Chapter 1 & 2 Reflection

Chapters 1 and 2 of the novel introduces readers to the culture of the Hilltribe called “Hmong.” Both chapters go into detail about cultural norms and expectations while also introducing Lia Lee and her family as the protagonists of the story. Chapter 1 first explains the birth of Lia Lee and the numerous cultural myths that are associated with pregnancy and childbirth for Hmong Woman. For example, “If she (pregnant woman) craved ginger and failed to eat it, her child would be born with an extra finger or toe.” The chapter dives into the drastic differences in the cultural experience of childbirth; Lia Lee’s mother experiences this because Lia was born in a modern public hospital in California. It is clear the the Hmong culture is unique to what is typical in the US. This can be seen through what Hmong vs American woman eat and drink postpartum in the hospital. Chapter 2, titled, “Fish Soup” makes the claim, “Fish soup. That’s the essence of the Hmong.” Chapter 2 also goes further into describing the history behind the relationship between the Hmong and the Chinese; the Chinese often referred to the Hmong as Barbarians and the Hmong called the Chinese “sons of dogs”. My initial reaction to the first 2 chapters of the novel is I am excited to see how the mix of cultures unfolds. Chapters 1 and 2 were very educational and rich in information about what the Hmong culture is and I anticipate a long journey with Lia Lee’s family in immersing themselves in American culture while staying true to their Hmong rituals. When it comes to understanding and accepting another’s culture, I believe that knowledge is power. I am happy the book began with educating me about the history and tradition of the Hmong.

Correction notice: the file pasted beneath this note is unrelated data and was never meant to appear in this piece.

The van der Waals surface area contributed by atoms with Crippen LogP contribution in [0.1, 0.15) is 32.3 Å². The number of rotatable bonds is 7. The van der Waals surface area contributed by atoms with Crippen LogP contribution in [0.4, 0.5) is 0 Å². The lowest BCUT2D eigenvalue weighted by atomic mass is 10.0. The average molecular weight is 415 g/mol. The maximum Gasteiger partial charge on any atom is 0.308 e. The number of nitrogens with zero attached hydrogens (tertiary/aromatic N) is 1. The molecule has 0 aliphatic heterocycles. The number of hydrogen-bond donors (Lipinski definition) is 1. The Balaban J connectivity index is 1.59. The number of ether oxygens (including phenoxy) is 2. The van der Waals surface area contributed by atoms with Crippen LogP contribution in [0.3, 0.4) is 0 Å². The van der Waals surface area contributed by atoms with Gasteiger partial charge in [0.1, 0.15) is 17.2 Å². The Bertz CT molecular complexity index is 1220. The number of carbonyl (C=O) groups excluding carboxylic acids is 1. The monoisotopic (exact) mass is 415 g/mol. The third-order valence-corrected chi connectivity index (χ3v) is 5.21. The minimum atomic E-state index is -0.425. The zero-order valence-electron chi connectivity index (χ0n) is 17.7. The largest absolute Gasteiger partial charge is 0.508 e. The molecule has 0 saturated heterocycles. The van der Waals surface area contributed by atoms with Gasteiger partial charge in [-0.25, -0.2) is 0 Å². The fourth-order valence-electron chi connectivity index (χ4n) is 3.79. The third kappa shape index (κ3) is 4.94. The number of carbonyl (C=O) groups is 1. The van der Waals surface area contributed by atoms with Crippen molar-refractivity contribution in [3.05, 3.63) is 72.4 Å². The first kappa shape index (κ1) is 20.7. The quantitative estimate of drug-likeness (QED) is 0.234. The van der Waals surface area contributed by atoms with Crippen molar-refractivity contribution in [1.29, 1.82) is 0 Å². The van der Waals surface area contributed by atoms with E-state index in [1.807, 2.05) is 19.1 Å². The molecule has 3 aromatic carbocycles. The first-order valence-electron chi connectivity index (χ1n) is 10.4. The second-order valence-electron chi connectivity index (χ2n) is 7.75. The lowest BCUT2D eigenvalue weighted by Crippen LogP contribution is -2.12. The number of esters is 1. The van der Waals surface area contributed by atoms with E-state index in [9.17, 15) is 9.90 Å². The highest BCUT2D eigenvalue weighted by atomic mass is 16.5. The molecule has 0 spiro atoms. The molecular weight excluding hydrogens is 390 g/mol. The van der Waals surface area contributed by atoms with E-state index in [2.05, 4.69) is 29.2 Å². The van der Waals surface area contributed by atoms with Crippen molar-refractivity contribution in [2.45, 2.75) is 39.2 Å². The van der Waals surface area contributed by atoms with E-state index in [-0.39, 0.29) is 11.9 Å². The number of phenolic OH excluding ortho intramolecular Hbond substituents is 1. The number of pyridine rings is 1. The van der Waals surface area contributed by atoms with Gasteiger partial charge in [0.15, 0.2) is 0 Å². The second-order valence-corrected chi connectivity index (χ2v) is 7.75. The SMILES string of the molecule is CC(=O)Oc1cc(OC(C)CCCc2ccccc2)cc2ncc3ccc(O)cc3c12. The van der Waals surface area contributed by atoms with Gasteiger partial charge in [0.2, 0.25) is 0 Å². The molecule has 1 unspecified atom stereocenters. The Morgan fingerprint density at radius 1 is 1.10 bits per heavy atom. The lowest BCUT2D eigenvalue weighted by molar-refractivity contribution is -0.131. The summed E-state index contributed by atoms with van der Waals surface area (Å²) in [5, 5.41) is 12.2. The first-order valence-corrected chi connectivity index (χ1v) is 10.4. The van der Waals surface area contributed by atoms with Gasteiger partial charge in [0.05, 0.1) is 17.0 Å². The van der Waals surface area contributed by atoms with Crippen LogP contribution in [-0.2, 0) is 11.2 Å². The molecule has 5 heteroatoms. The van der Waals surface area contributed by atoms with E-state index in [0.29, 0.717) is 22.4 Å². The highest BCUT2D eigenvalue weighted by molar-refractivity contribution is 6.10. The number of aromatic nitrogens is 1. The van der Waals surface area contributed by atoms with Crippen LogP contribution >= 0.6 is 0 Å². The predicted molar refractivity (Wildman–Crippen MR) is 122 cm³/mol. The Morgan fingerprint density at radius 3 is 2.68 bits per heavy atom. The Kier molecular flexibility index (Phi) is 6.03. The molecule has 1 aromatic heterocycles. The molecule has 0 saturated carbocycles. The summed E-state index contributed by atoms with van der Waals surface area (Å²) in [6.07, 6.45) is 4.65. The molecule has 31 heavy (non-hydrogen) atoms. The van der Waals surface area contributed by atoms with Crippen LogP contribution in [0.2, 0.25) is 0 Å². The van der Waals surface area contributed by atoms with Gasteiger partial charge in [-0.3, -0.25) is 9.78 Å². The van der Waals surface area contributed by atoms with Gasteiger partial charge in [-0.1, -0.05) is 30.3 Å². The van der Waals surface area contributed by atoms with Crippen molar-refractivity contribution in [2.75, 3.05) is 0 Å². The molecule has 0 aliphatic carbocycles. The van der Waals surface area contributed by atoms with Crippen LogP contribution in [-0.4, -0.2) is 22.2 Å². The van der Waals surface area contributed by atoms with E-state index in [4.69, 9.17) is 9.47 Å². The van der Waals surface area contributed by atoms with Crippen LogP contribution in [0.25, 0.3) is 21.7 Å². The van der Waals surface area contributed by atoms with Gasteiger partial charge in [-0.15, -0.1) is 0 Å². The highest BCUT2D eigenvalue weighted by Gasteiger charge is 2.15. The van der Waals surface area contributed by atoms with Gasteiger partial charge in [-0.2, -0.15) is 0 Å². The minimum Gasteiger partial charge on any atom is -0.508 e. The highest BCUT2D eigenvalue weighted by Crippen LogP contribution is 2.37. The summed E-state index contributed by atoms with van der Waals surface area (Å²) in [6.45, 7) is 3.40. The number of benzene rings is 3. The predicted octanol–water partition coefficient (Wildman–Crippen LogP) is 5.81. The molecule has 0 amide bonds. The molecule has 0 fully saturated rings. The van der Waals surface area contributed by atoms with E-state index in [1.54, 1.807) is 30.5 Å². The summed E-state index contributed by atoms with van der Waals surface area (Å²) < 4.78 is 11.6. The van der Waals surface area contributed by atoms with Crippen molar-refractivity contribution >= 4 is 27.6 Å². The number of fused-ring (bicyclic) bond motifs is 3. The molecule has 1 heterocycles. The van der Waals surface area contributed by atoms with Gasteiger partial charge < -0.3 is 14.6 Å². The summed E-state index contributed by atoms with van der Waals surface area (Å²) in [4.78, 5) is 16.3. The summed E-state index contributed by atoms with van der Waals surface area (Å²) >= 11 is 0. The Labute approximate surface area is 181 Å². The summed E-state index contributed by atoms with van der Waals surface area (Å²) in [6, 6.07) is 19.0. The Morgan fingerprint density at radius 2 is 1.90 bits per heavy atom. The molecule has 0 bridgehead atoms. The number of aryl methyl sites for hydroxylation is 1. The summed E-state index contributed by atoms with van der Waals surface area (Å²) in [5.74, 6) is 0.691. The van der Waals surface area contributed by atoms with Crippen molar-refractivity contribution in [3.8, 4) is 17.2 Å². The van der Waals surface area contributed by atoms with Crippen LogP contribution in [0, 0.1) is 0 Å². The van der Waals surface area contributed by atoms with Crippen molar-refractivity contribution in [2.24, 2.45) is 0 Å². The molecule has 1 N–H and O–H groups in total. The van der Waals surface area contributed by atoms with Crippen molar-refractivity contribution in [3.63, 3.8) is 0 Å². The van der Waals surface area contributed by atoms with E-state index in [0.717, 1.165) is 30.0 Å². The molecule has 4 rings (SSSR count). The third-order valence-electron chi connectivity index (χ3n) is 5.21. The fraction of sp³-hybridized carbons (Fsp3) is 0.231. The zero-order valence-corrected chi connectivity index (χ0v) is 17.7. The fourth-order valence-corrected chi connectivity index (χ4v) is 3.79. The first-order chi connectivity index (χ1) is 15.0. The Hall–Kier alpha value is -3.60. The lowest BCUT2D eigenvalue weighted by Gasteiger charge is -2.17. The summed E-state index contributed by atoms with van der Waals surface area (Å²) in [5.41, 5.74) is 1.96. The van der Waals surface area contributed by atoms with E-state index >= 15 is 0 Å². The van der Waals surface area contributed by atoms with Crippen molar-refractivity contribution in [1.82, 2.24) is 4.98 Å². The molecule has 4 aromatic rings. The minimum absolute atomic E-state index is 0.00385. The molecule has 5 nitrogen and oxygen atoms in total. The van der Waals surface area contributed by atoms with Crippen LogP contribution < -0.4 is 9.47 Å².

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One thought on “Chapter 1 & 2 Reflection

  1. I agree that knowledge is power and it is very important to not only be aware of other cultures but be able to understand them as well. I believe that the first two chapters were particularly effective in establishing a basic overview of Hmong values and traditions and this will be important later because the juxtaposition between western and nonwestern practices will be more prominent as the story unfolds.

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